A leading liberal voice has joined with conservatives in condemning Democratic efforts to regulate political speech on the internet, especially a new proposal to sue readers of sites like the Drudge Report and Facebook who share "disinformation."
Legal expert Jonathan Turley compared a new regulation plan pushed by former Federal Election Commissioner Ann Ravel to Russian President Vladimir Putin's strangulation of free speech.
"To combat ‘fake news,' Ravel and her co-authors would undermine the use of the Internet as a forum for free speech," Turley wrote of a proposal from Ravel and two co-authors revealed in Secrets.
"The regulation would include the targeting of people who share stories deemed fake or disinformation by government regulators. The irony is that such figures are decrying Russian interference with our system and responding by curtailing free speech -- something Vladimir Putin would certainly applaud," he added.
Joining with key election law Republicans in condemning the proposal, Turley said it would silence political speech on the web. "In one of the most reckless and chilling attacks on free speech, the former chair of the Federal Election Commission (FEC) and Berkeley lecturer Ann Ravel is pushing for a federal crackdown on ‘disinformation' on the Internet — a term that she conspicuously fails to concretely define," he blogged.
"Without clearly defining ‘disinformation,' Ravel would give bureaucrats the power to label postings as false and harass those who share such information. Of course, this would also involve a massive databanks of collections ads and discussions by the government," he added.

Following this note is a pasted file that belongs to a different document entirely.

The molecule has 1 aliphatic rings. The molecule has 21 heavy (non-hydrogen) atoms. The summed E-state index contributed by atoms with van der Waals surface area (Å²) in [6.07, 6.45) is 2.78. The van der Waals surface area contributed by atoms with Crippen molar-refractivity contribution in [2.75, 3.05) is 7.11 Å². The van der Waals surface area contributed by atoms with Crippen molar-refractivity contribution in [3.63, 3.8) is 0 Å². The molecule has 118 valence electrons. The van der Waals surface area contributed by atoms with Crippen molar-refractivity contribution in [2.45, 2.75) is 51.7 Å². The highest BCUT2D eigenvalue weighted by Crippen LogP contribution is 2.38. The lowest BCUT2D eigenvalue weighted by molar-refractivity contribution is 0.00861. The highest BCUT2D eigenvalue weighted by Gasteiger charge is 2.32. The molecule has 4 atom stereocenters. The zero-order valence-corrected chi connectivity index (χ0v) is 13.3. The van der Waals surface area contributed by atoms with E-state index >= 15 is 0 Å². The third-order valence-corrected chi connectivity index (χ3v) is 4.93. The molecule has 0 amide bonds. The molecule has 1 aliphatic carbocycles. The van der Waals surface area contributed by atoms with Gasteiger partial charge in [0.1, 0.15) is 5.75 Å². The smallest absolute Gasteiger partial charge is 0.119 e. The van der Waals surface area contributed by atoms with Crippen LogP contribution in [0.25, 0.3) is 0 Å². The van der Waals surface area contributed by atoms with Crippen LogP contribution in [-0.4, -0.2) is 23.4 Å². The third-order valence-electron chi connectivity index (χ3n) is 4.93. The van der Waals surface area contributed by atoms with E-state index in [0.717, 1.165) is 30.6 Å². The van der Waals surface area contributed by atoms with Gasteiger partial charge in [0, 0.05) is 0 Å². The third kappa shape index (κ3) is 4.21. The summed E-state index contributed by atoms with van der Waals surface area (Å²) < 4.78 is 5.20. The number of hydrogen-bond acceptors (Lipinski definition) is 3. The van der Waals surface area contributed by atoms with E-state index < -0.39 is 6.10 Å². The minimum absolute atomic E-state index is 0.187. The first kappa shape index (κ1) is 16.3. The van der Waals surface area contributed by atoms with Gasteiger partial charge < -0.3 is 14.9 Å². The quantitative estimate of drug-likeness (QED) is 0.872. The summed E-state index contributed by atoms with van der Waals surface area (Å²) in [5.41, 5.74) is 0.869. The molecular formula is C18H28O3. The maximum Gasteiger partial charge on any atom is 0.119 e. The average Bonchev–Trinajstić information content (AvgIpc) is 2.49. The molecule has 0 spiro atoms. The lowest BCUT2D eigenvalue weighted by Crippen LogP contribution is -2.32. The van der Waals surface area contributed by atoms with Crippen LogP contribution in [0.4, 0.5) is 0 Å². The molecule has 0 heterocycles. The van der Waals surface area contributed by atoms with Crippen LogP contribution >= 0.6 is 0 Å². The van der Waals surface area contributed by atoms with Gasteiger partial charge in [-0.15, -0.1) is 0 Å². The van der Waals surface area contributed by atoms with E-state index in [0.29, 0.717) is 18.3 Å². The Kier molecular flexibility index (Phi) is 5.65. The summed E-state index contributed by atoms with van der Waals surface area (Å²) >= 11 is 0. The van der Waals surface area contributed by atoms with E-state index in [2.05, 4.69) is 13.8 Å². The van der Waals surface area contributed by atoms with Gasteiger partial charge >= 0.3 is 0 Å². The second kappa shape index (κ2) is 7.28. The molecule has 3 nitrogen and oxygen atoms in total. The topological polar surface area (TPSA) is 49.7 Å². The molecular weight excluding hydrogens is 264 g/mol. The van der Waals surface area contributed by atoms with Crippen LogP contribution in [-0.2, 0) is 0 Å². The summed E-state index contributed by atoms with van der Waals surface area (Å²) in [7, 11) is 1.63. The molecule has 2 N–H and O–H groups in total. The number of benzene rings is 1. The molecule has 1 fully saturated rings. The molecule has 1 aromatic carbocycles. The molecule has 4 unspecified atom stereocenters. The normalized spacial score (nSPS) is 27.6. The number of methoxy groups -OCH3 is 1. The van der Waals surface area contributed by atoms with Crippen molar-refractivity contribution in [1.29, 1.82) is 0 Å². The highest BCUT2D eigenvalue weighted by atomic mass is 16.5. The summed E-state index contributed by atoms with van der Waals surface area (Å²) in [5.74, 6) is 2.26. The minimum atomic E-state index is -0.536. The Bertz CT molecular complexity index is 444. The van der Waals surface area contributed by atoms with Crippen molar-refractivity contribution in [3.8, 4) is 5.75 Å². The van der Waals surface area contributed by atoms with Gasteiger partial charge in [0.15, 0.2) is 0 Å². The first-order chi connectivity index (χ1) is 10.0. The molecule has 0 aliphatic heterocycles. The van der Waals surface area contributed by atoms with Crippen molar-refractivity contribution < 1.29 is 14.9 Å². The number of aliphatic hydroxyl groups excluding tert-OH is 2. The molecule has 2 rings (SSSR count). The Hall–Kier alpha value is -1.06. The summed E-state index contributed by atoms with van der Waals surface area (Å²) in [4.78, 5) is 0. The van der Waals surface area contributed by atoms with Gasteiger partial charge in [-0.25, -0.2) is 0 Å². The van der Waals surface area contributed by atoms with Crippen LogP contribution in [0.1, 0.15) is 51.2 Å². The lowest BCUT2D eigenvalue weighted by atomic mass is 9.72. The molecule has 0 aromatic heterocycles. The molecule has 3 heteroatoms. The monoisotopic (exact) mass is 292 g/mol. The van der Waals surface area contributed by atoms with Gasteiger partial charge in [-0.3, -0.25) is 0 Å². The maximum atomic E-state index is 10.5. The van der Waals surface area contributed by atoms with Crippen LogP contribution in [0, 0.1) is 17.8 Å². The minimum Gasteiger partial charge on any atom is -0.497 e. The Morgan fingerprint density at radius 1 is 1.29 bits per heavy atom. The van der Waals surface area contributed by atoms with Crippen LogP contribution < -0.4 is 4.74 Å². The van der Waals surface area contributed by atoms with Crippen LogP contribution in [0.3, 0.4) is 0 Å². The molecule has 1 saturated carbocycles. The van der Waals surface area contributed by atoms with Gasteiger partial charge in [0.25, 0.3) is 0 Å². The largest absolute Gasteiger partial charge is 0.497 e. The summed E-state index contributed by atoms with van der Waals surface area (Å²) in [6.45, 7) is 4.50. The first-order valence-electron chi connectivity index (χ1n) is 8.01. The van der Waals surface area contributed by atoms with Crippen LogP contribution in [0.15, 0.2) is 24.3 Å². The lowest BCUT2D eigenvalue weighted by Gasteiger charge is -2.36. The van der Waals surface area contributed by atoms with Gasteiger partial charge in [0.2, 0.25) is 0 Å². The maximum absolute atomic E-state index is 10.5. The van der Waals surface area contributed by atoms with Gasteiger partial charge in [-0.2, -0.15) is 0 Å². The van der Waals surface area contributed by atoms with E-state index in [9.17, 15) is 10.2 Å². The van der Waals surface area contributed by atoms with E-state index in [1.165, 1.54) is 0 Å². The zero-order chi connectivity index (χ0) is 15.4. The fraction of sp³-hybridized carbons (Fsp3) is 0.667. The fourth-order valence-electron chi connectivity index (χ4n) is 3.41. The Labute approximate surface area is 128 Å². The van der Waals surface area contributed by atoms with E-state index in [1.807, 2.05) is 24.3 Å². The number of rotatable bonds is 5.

In the plan, readers who share "fake news" about candidates from Twitter, Facebook and news sources like Drudge or even the New York Times could face libel suits.
In their proposal, the trio wrote, "after a social media user clicks ‘share' on a disputed item (if the platforms do not remove them and only label them as disputed), government can require that the user be reminded of the definition of libel against a public figure. Libel of public figures requires ‘actual malice,' defined as knowledge of falsity or reckless disregard for the truth. Sharing an item that has been flagged as untrue might trigger liability under libel laws."
Republican FEC Commissioner Lee Goodman, who for years has been warning of Democratic efforts to silence conservative news outlets on the internet, said, "A fatal flaw of Ann's proposal is that it cannot define what is, or is not, ‘disinformation' in a political message. Nevertheless, it proposes to tag threats of libel lawsuits and liability to thousands of American citizens who might want to retweet or forward a message that somebody else subjectively considers to be ‘disinformational.' I call that the big chill."
Turley's comments expand on that concern. He wrote:
I have been writing about the threat to free speech coming increasingly from the left, including Democratic politicians. The implications of such controls are being dismissed in the pursuit of new specters of "fake news" or "microaggressions" or "disinformation." The result has been a comprehensive assault on free speech from college campuses to the Internet to social media. What is particularly worrisome is the targeting of the Internet, which remains the single greatest advancement of free speech of our generation. Not surprisingly, governments see the Internet as a threat while others seeks to control its message.
Paul Bedard, the Washington Examiner's "Washington Secrets" columnist, can be contacted at firstname.lastname@example.org